I was reading an advertisement by Leviton that stated their AFCI/GFCI
circuit breakers were the only ones that met the new standard for indicating
end of life.
I also stumbled across an episode of This Old House where the electrician
was installing a Leviton load center.
Any thoughts or opinions? I suppose that will increase the cost up^.
Sure looks like a winner if it lives up to it's promise. It is
designed tomake wiring AFC and GFC circuits dead sinple, and very neet
- with NO pigtails and no "common " neutral busses. Every circuit is
easy to follow and connect - no chance of "floating" neutrals.
Won't likely be much more expensive than a Square D QO panel and
devices, which are the "gold standard" up until now.
If I had not just installed the QO 2 years ago I'd defnitely be
looking at the Leviton offering pretty closely - - -
On 1/2/19 8:51 PM, firstname.lastname@example.org wrote:
No wires connect directly to the new breakers. The breaker just plugs in
to the backplane busses of the Load Center. Branch wiring is done to
lugs in the Load Center, not on the breaker
Makes replacing a breaker a simple pull-out/plug-in operation.
On Wed, 02 Jan 2019 20:51:52 -0500, email@example.com wrote:
Neutral, line and load are all plug-in. No screws on the breaker. No
common neutral connection either. Each cable (circuit) connects to
screw terminals on the panel at the breaker. Makes for the neatest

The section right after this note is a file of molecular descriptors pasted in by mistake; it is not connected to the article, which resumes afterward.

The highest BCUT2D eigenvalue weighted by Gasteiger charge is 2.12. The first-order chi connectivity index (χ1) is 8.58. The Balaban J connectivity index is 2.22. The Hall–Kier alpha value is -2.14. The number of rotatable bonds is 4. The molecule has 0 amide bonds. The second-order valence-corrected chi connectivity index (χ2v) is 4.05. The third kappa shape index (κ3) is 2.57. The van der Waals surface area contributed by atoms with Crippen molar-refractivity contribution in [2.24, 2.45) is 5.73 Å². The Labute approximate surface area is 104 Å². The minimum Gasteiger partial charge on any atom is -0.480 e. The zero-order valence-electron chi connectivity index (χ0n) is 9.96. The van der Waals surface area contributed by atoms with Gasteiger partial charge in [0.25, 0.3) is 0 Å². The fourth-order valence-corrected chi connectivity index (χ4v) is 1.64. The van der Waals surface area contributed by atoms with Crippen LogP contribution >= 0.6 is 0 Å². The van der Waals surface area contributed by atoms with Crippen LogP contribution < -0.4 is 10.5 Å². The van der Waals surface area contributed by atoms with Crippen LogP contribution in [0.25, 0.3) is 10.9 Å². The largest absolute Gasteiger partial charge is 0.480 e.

power distribution panel you've ever seen - but a bit of a problem for
an upgrade panel. Perfect for a new install. The way a power panel
SHOULD have been designed to start with, and definitely the way a
power panel should be for AFCI.
On 1/2/2019 11:04 PM, firstname.lastname@example.org wrote:
Same number/type of connections; just in different location...instead of
one on the breaker it's on the panel buss bar; the conventional breaker
still "plugs in"
I've yet to see one, however; wasn't aware Leviton had entered the fray
with more than just their traditional devices...
On Thursday, January 3, 2019 at 8:13:20 AM UTC-5, dpb wrote:
I'd have to think about it a bit, but I think Gfre is right, sounds like
there is at least one more connection and certainly they are different
type. With a regular panel a GFCI neutral would go to a screw terminal
on the neutral bar. With this panel, that connection is push on, the
breaker connects to the bar. In the grand scheme of things, I agree
with you that I don't see it as being significant though. If it's
properly designed and made, sounds like a good thing.
It depends on the breaker but on most there is only one "plug in"
connection and the rest are terminals or lugs. (The load side circuit
and the neutral on a GFCI/AFCI)
Here you have 2 or 3 plug in connections plus the terminal for the
load side connection.
On commercial panels (QOM) the line side connection is a screw
terminal too, no plug in at all.
On Thu, 03 Jan 2019 00:04:50 -0500, email@example.com wrote:
What you have to remember though is all the screw connections are
made on a SOLID fixed buss connection and are only made ONCE. The
screw never needs to be touched or removed in the life of the panel,
and all the "plug on" connections are on a solid copper blade.
As far as quality of construction is concerned a Square D QO is
likely still as good or better - but it is an antiquated design that
is not "friendly" to AFCI breaker installation - and there is NO
neater install for new construction than the Leviton setup.
Virtually all the other available panels on the market today are
inferior in one or more ways to the QO - which is definitely reflected
in the price.
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